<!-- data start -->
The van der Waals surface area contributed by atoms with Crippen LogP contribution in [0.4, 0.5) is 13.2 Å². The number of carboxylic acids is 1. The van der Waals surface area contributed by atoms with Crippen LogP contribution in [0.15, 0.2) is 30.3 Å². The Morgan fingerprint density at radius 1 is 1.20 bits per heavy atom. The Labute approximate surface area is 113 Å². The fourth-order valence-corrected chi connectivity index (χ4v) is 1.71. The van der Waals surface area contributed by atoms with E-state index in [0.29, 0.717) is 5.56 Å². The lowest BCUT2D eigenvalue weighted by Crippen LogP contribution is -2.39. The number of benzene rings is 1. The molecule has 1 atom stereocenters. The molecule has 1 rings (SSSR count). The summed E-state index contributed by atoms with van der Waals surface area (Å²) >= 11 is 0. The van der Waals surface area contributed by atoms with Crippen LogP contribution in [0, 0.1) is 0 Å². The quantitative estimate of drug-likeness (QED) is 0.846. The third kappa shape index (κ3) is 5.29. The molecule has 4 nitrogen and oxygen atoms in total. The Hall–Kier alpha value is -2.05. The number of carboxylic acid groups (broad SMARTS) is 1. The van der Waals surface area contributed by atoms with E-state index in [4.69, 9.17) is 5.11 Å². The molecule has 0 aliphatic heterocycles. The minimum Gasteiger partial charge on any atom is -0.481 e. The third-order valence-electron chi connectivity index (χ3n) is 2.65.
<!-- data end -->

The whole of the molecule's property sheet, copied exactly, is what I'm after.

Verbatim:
The van der Waals surface area contributed by atoms with Crippen LogP contribution in [0.4, 0.5) is 13.2 Å². The number of carboxylic acids is 1. The van der Waals surface area contributed by atoms with Crippen LogP contribution in [0.15, 0.2) is 30.3 Å². The Morgan fingerprint density at radius 1 is 1.20 bits per heavy atom. The Labute approximate surface area is 113 Å². The fourth-order valence-corrected chi connectivity index (χ4v) is 1.71. The van der Waals surface area contributed by atoms with E-state index in [0.29, 0.717) is 5.56 Å². The lowest BCUT2D eigenvalue weighted by Crippen LogP contribution is -2.39. The number of benzene rings is 1. The molecule has 1 atom stereocenters. The molecule has 1 rings (SSSR count). The summed E-state index contributed by atoms with van der Waals surface area (Å²) >= 11 is 0. The van der Waals surface area contributed by atoms with Crippen LogP contribution in [0, 0.1) is 0 Å². The quantitative estimate of drug-likeness (QED) is 0.846. The third kappa shape index (κ3) is 5.29. The molecule has 4 nitrogen and oxygen atoms in total. The Hall–Kier alpha value is -2.05. The number of carboxylic acid groups (broad SMARTS) is 1. The van der Waals surface area contributed by atoms with E-state index in [4.69, 9.17) is 5.11 Å². The molecule has 0 aliphatic heterocycles. The minimum Gasteiger partial charge on any atom is -0.481 e. The third-order valence-electron chi connectivity index (χ3n) is 2.65.